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Welcome to HighTail Farms, LLC! We're a small farm located in Hammond, Louisiana. We are dedicated to providing people with ethically raised and humanely processed pastured poultry and sheep, fresh eggs, and raw meat for pet food.

Please follow the links in the top bar for more information on our products and their availability. Continue reading below for our blog where we detail the adventures of raisin' animals and whatnot.

Thursday, July 2, 2015

Turkey Washing

  Since today was my day off from my "real" job at the vet's, I had every intention of sleeping in a bit. Unfortunately, I was awakened quite early by the unmistakable sound of young turkey poults in distress. Baby turkeys, more than any other poultry we raise around here, seem to have a specific set of sounds they make when they are hungry, excited, sad, and happy. From the bedroom through the closed door of the office, I could hear the sounds of the poults upset about something. 


   Usually those sounds meant they were out of food or water, but when we checked on them we found them with plenty of both. Unfortunately though, every single turkey to the last poult was a soaking wet mess! How could this happen? I had just checked on them right before bed, and they were fine.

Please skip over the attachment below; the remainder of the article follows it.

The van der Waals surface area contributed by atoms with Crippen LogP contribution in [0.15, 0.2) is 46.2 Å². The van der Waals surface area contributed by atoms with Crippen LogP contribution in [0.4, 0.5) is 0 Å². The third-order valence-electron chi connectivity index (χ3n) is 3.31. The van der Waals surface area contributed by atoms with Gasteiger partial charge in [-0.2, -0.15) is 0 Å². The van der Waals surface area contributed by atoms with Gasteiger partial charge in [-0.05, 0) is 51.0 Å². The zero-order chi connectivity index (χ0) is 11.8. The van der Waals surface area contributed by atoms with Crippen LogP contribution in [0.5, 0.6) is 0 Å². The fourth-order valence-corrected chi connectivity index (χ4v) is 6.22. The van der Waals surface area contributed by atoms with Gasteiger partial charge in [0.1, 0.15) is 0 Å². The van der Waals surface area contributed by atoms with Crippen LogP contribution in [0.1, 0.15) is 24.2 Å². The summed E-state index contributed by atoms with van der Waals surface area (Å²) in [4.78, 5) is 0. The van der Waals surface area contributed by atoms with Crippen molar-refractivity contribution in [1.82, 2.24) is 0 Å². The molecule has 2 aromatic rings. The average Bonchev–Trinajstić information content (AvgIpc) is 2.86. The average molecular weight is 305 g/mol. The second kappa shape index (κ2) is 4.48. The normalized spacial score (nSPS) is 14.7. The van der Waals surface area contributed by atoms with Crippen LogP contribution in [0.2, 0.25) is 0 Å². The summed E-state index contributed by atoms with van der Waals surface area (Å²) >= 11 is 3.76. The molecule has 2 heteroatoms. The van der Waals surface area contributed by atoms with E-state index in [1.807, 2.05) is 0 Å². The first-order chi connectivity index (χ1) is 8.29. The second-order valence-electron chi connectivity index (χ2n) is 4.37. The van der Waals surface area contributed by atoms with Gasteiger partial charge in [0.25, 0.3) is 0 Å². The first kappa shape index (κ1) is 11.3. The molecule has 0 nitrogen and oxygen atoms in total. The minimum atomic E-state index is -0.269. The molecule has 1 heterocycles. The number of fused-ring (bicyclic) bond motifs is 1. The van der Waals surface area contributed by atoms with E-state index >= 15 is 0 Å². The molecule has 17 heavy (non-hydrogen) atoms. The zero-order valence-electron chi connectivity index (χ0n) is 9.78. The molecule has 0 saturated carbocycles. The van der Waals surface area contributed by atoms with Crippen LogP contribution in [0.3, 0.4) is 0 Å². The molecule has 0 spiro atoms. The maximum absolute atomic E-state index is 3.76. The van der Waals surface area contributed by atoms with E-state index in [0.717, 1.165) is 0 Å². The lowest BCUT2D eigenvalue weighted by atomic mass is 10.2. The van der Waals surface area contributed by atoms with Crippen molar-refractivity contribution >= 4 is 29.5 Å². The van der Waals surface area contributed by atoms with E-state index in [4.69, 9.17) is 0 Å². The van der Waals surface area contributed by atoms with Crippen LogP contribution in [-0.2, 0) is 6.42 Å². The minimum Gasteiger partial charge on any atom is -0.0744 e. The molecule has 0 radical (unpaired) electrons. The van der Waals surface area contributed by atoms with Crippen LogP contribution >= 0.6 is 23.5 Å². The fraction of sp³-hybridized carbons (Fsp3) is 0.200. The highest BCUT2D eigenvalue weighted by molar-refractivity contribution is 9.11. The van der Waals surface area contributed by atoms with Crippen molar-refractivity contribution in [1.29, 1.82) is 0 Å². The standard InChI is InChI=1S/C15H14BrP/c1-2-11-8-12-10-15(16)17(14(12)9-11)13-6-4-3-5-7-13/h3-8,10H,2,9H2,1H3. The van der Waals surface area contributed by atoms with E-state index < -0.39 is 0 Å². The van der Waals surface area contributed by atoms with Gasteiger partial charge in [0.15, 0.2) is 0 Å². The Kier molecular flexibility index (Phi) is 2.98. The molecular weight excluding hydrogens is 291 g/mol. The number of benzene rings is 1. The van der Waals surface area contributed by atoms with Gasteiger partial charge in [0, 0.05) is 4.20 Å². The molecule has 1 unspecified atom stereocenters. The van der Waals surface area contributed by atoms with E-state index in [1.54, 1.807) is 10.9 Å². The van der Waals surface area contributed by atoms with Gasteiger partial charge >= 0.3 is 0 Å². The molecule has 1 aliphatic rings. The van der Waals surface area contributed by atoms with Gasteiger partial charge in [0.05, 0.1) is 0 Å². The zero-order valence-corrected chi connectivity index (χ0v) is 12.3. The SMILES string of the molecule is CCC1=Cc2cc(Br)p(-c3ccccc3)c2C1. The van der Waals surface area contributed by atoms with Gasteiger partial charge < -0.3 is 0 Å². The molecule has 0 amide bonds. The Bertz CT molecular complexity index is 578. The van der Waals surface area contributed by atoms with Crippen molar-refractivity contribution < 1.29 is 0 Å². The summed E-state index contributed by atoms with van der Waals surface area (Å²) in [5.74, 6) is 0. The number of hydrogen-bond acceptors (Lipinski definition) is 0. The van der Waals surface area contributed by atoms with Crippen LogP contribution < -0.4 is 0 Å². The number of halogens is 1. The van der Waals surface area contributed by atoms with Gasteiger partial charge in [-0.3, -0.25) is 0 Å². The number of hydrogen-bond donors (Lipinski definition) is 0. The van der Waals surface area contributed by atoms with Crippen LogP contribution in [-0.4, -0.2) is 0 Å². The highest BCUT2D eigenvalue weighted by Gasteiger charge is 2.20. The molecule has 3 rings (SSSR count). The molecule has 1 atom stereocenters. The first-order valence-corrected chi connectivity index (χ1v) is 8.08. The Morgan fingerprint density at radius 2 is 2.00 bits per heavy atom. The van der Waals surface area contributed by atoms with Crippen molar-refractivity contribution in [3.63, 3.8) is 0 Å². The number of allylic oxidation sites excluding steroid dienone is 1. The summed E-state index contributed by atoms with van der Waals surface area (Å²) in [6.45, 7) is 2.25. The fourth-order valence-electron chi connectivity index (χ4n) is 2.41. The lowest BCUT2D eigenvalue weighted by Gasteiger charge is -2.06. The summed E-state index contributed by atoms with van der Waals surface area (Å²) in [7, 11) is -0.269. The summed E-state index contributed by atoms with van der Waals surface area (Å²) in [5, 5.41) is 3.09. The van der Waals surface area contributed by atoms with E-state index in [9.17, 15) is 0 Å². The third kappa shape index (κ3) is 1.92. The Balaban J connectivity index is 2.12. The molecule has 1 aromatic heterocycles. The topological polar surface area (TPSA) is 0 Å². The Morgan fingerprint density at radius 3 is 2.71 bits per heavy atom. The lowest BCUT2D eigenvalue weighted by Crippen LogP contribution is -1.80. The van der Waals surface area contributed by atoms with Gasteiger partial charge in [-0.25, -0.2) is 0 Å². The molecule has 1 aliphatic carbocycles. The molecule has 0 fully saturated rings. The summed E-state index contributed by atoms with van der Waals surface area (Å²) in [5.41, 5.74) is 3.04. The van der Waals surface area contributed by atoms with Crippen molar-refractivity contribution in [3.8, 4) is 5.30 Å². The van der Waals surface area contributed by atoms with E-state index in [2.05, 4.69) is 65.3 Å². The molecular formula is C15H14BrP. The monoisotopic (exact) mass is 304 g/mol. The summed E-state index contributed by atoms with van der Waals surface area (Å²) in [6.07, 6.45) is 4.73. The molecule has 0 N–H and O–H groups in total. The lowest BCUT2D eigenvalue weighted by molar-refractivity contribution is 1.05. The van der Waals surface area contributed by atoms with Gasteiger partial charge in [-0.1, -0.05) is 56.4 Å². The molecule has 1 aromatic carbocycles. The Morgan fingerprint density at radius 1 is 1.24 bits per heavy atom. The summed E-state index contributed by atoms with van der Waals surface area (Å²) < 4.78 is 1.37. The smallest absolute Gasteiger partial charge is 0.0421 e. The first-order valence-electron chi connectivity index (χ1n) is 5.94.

Well you see, with this most recent batch of newly hatched turkeys, we had a surprise duckling! We try very hard to keep all our duck, chicken, turkey, guinea, and goose eggs separate. Usually it's very easy to tell them apart, but every once in a while one egg slips past us. So we've been brooding this one surprise duckling in with the turkeys, and you know the old saying, when you go to bed with ducklings, you wake up wet!

  Not only were these turkeys wet, but they were crusted with feed and poop. Yuck! I swear they were fine the night before. I have no idea what kind of party was thrown in that brooder while we slept, but I knew I was going to have to be the one to clean it up!


  With young poultry, temperature is everything. So keeping these little ones warm while I got them cleaned up was my first priority. I brought them into the bathroom and started up the space heat. Then I rinsed each one under warm water until they were nice and clean. 


  Next I wrapped them up in a towel in my lap a few at a time and used the blow dryer on a low, warm setting to get them all warm and fluffy again. 


  Here they are all clean and re-fluffed and none the worse for the ordeal. Just in time too because today they will be moving outside to make space in the brooder for a new batch of freshly hatched chickens!


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